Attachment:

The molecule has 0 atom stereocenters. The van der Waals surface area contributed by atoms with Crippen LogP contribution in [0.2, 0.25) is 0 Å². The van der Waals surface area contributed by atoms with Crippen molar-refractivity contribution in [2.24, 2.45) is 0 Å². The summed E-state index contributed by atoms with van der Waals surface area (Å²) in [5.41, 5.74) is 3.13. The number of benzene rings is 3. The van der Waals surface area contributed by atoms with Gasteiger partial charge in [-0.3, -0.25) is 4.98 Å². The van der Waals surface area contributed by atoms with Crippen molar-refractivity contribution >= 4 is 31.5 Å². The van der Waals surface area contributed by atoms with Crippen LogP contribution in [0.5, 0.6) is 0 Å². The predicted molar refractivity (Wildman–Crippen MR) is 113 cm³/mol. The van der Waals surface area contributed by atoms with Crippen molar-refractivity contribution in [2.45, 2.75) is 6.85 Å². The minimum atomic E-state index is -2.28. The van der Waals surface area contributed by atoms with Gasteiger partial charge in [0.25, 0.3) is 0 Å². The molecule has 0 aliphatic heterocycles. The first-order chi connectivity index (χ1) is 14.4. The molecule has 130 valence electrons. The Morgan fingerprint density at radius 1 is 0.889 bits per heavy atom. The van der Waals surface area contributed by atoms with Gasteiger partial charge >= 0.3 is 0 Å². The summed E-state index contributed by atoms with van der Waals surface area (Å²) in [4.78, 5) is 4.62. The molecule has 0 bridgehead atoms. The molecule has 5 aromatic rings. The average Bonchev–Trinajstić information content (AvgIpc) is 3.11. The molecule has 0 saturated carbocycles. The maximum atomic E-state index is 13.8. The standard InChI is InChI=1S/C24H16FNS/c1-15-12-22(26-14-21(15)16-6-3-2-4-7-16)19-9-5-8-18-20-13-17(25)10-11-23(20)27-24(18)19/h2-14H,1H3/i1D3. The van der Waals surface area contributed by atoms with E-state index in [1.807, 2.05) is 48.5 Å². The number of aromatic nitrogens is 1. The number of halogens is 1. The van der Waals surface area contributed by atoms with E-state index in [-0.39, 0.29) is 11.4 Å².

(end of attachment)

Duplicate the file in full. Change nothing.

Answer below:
The molecule has 0 atom stereocenters. The van der Waals surface area contributed by atoms with Crippen LogP contribution in [0.2, 0.25) is 0 Å². The van der Waals surface area contributed by atoms with Crippen molar-refractivity contribution in [2.24, 2.45) is 0 Å². The summed E-state index contributed by atoms with van der Waals surface area (Å²) in [5.41, 5.74) is 3.13. The number of benzene rings is 3. The van der Waals surface area contributed by atoms with Gasteiger partial charge in [-0.3, -0.25) is 4.98 Å². The van der Waals surface area contributed by atoms with Crippen molar-refractivity contribution >= 4 is 31.5 Å². The van der Waals surface area contributed by atoms with Crippen LogP contribution in [0.5, 0.6) is 0 Å². The predicted molar refractivity (Wildman–Crippen MR) is 113 cm³/mol. The van der Waals surface area contributed by atoms with Crippen molar-refractivity contribution in [2.45, 2.75) is 6.85 Å². The minimum atomic E-state index is -2.28. The van der Waals surface area contributed by atoms with Gasteiger partial charge in [0.25, 0.3) is 0 Å². The molecule has 0 aliphatic heterocycles. The first-order chi connectivity index (χ1) is 14.4. The molecule has 130 valence electrons. The Morgan fingerprint density at radius 1 is 0.889 bits per heavy atom. The van der Waals surface area contributed by atoms with Gasteiger partial charge >= 0.3 is 0 Å². The summed E-state index contributed by atoms with van der Waals surface area (Å²) in [4.78, 5) is 4.62. The molecule has 0 bridgehead atoms. The molecule has 5 aromatic rings. The average Bonchev–Trinajstić information content (AvgIpc) is 3.11. The molecule has 0 saturated carbocycles. The maximum atomic E-state index is 13.8. The standard InChI is InChI=1S/C24H16FNS/c1-15-12-22(26-14-21(15)16-6-3-2-4-7-16)19-9-5-8-18-20-13-17(25)10-11-23(20)27-24(18)19/h2-14H,1H3/i1D3. The van der Waals surface area contributed by atoms with E-state index in [1.807, 2.05) is 48.5 Å². The number of aromatic nitrogens is 1. The number of halogens is 1. The van der Waals surface area contributed by atoms with E-state index in [-0.39, 0.29) is 11.4 Å².